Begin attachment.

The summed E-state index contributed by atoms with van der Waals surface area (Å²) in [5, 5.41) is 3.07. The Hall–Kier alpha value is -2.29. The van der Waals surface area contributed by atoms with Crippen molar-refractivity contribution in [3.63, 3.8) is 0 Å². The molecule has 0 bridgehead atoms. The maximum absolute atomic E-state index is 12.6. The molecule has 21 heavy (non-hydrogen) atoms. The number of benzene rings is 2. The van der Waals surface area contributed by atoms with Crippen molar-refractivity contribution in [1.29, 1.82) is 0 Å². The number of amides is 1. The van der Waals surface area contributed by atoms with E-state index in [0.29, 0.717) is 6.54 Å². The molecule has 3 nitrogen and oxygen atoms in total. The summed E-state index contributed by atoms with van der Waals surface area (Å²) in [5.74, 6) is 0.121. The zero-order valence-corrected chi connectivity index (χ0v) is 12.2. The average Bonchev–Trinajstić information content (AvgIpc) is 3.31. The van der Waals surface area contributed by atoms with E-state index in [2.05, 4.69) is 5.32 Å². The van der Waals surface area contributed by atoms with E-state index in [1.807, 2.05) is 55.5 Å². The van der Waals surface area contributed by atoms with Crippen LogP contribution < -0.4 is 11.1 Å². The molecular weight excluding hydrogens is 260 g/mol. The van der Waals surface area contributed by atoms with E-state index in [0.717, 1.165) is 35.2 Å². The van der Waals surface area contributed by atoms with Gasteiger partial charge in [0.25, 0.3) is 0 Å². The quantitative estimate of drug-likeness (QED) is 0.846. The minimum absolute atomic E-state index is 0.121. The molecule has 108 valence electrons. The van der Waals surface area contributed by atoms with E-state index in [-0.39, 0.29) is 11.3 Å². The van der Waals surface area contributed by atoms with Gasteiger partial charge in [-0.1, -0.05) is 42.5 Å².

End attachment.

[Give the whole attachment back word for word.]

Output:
The summed E-state index contributed by atoms with van der Waals surface area (Å²) in [5, 5.41) is 3.07. The Hall–Kier alpha value is -2.29. The van der Waals surface area contributed by atoms with Crippen molar-refractivity contribution in [3.63, 3.8) is 0 Å². The molecule has 0 bridgehead atoms. The maximum absolute atomic E-state index is 12.6. The molecule has 21 heavy (non-hydrogen) atoms. The number of benzene rings is 2. The van der Waals surface area contributed by atoms with Crippen molar-refractivity contribution in [1.29, 1.82) is 0 Å². The number of amides is 1. The van der Waals surface area contributed by atoms with E-state index in [0.29, 0.717) is 6.54 Å². The molecule has 3 nitrogen and oxygen atoms in total. The summed E-state index contributed by atoms with van der Waals surface area (Å²) in [5.74, 6) is 0.121. The zero-order valence-corrected chi connectivity index (χ0v) is 12.2. The average Bonchev–Trinajstić information content (AvgIpc) is 3.31. The van der Waals surface area contributed by atoms with E-state index in [2.05, 4.69) is 5.32 Å². The van der Waals surface area contributed by atoms with E-state index in [1.807, 2.05) is 55.5 Å². The van der Waals surface area contributed by atoms with Crippen LogP contribution < -0.4 is 11.1 Å². The molecular weight excluding hydrogens is 260 g/mol. The van der Waals surface area contributed by atoms with E-state index in [0.717, 1.165) is 35.2 Å². The van der Waals surface area contributed by atoms with Gasteiger partial charge in [0.25, 0.3) is 0 Å². The quantitative estimate of drug-likeness (QED) is 0.846. The minimum absolute atomic E-state index is 0.121. The molecule has 108 valence electrons. The van der Waals surface area contributed by atoms with E-state index in [-0.39, 0.29) is 11.3 Å². The van der Waals surface area contributed by atoms with Gasteiger partial charge in [-0.1, -0.05) is 42.5 Å².